Privacy in Employment Law, Fourth Edition, with 2017 Cumulative Supplement

This treatise is a dependable reference on the law of privacy in the workplace, as addressed fragmentally in state and federal constitutions, statutes, and court decisions.

Meet The Author


Know the extent—and limits—of individual rights and employer authority in this litigious area of workplace law

Privacy in Employment Law, Fourth Edition offers guidance on employee/employer rights and the limits of employer authority in securing information about applicants and employees, disclosing such information, and controlling activities in the U.S. workplace.

The author has meticulously assembled citations, definitions, practical examples, and guidance to help practitioners assess present legislation and judicial thinking on key issues in employment privacy. Privacy in Employment Law provides lists of relevant state laws addressing topics relating to workplace privacy, including drug testing, access to personnel files, lie detection, electronic monitoring, and more, in addition to offering text of selected foreign statutes and the European Union (EU) directive on privacy law. 

Highlights reflected in the Fourth Edition include: 

  • State legislation that regulates employer access to applicant and employee social media
  • State legislation that regulates use of information on credit-worthiness as a basis to deny employment 
  • The continuing judicial conflict on the standards governing employer monitoring of employee communications conducted via company-provided equipment, including the question of whether a blanket privacy disclaimer is sufficient to insulate employers from liability
  • The continuing judicial conflict on the question of whether an employee accessing an employer’s data for ulterior purposes violates federal law

The Fourth Edition also discusses whether a GPS device may be attached to an employee’s private vehicle by a public employer; whether an applicant’s status as unemployed may be used to deny consideration for employment; whether use of marijuana that is lawful under state law may be a ground for termination or for denial of unemployment compensation benefits; whether an employee may leave a firearm in a vehicle on the employer’s premises; and much more.




Part I. An Analysis of Privacy in the Employment Relationship


  • Medical Screening and Testing
  • Drug, Alcohol, and Tobacco Screening and Testing
  • Psychological Screening and Testing
  • Interviews and Background Investigation
  • Monitoring Employee Performance and Conduct
  • Control of Employees

Part II. Statutory and Regulatory References


  • Polygraphy and Lie Detection
  • Drug and Alcohol Testing
  • Use of Tobacco, Alcohol, or Lawful Products Outside the Workplace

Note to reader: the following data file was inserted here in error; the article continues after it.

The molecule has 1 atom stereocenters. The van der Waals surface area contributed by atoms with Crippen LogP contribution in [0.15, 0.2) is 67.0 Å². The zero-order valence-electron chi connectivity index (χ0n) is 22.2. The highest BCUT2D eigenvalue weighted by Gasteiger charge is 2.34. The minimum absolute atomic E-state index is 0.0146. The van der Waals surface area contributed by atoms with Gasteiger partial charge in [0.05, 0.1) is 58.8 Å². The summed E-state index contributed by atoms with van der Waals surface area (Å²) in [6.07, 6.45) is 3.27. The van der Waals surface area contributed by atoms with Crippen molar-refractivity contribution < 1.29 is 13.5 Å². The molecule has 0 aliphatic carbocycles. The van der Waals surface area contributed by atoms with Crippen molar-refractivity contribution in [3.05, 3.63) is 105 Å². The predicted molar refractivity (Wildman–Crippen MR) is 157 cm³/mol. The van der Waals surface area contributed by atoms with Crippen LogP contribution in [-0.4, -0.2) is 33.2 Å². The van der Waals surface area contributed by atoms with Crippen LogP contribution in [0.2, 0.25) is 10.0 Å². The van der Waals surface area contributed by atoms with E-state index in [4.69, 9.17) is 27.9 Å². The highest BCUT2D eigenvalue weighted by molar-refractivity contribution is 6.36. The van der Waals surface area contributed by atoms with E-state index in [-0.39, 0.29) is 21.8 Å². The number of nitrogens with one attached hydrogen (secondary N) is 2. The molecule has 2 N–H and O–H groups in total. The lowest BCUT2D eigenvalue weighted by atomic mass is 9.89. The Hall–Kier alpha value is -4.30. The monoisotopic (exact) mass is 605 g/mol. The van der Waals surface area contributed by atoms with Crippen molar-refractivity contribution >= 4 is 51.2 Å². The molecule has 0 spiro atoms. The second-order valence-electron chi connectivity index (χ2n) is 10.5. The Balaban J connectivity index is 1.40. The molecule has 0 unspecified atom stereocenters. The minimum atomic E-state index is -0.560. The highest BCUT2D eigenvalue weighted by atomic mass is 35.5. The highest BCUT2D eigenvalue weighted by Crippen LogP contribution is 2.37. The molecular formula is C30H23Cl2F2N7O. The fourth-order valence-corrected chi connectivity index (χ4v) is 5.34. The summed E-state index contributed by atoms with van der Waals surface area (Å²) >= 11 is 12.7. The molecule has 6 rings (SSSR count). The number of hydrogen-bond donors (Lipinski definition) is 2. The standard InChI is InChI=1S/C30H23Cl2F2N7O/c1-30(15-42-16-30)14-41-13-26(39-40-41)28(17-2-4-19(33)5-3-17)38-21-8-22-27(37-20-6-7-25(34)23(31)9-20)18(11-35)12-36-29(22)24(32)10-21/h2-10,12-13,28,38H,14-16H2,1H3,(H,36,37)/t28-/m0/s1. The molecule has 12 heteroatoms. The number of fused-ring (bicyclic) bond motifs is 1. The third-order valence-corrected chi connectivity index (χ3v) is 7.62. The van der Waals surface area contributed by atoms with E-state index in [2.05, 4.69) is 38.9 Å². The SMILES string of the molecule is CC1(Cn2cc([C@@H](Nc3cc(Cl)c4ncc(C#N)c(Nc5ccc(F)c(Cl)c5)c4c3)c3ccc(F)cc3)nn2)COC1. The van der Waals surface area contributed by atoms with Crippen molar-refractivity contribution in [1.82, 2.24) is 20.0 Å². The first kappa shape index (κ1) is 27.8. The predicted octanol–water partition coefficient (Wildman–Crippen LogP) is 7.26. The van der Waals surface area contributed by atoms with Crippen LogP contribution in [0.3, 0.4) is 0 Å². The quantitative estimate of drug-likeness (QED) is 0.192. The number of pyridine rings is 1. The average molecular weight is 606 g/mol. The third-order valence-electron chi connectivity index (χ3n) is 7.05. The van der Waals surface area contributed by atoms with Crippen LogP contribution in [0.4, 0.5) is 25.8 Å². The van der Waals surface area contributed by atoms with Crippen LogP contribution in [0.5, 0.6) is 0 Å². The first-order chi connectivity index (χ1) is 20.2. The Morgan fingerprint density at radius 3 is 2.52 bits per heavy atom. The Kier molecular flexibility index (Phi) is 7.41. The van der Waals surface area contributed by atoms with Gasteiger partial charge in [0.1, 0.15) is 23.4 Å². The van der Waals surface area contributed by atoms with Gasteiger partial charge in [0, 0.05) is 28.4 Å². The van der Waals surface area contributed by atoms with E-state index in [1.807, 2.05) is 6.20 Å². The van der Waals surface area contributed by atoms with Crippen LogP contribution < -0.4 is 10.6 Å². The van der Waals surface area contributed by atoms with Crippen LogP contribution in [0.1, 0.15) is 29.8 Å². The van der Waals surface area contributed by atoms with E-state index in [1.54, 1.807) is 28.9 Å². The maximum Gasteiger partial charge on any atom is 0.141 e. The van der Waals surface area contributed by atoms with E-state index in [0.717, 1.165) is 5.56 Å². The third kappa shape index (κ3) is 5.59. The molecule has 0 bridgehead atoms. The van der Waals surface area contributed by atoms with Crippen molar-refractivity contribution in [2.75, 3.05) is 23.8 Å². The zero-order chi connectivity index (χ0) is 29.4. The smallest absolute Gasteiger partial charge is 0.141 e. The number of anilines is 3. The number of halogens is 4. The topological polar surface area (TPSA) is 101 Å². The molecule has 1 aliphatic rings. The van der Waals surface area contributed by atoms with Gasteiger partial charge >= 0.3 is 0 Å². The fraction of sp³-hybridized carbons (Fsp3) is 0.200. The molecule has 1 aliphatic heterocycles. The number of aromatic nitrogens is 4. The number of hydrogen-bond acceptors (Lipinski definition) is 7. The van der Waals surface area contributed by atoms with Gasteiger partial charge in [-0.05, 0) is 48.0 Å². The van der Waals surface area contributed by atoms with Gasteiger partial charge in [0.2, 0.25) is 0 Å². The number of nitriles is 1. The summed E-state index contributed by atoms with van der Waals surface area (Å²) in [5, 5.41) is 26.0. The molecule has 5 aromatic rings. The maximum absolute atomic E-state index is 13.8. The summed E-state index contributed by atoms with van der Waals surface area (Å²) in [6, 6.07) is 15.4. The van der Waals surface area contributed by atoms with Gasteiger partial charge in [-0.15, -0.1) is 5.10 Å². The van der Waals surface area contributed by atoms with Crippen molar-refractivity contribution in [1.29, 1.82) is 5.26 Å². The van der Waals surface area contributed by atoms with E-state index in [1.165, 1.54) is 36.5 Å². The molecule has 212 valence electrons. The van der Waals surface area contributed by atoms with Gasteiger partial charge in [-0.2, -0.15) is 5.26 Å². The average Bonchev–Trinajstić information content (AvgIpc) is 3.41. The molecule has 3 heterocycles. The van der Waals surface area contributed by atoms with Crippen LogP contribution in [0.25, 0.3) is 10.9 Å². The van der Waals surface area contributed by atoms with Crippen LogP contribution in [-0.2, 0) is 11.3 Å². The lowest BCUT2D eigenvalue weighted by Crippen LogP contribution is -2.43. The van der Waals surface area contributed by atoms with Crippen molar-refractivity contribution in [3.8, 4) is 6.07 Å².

• Access to Personnel Records
  • Job Reference Immunity
  • Social Security Numbers
  • Electronic Monitoring and Surveillance


Part III. Comparative Law


EU; Canada; New South Wales, Australia; Portugal; France


Table of Cases




Author Matthew W. Finkin was quoted in a Wall Street Journal article, “Employers Have Latitude in Monitoring Workers,” October 22, 2013. (Requires WSJ subscription to view.)

The 2017 Cumulative Supplement updates the Fourth Edition with coverage including: 

  • Whether class-based medical screening complies with the fitness for work limitation of the ADA
  • Prior criminal convictions as a disqualification for employment
  • Application of the FCRA to data intermediaries
  • Distinction between “fact” and “opinion” and the limits of privilege in defamation
  • Duties imposed on credit reporting agencies in dealing with public records
  • Right to display messages on one’s person in the private and public sectors
  • What constitutes acting “without authorization” in downloading information from an employer’s data storage under the CFAA
  • “Willfulness” for purposes of an FCRA violation



Bloomberg BNA authors and editors are practicing professionals with insider perspectives and real-life experience. Learn more about this book’s authors and editors.
Matthew W. Finkin is the Albert J. Harno and Edward W. Cleary Chair in Law at the University of Illinois, where he also holds appointments in the Center for Advanced Study and the School of Labor and Employment Relations.


View full tables of contents and read the book’s preface or introduction.


Read what others have to say about this Bloomberg BNA book.

"The law of privacy in the workplace is governed by an often confusing array of statutory provisions and court decisions. This work provides a coherent overview of these disparate sources of law.”

Kendall F. Svengalis

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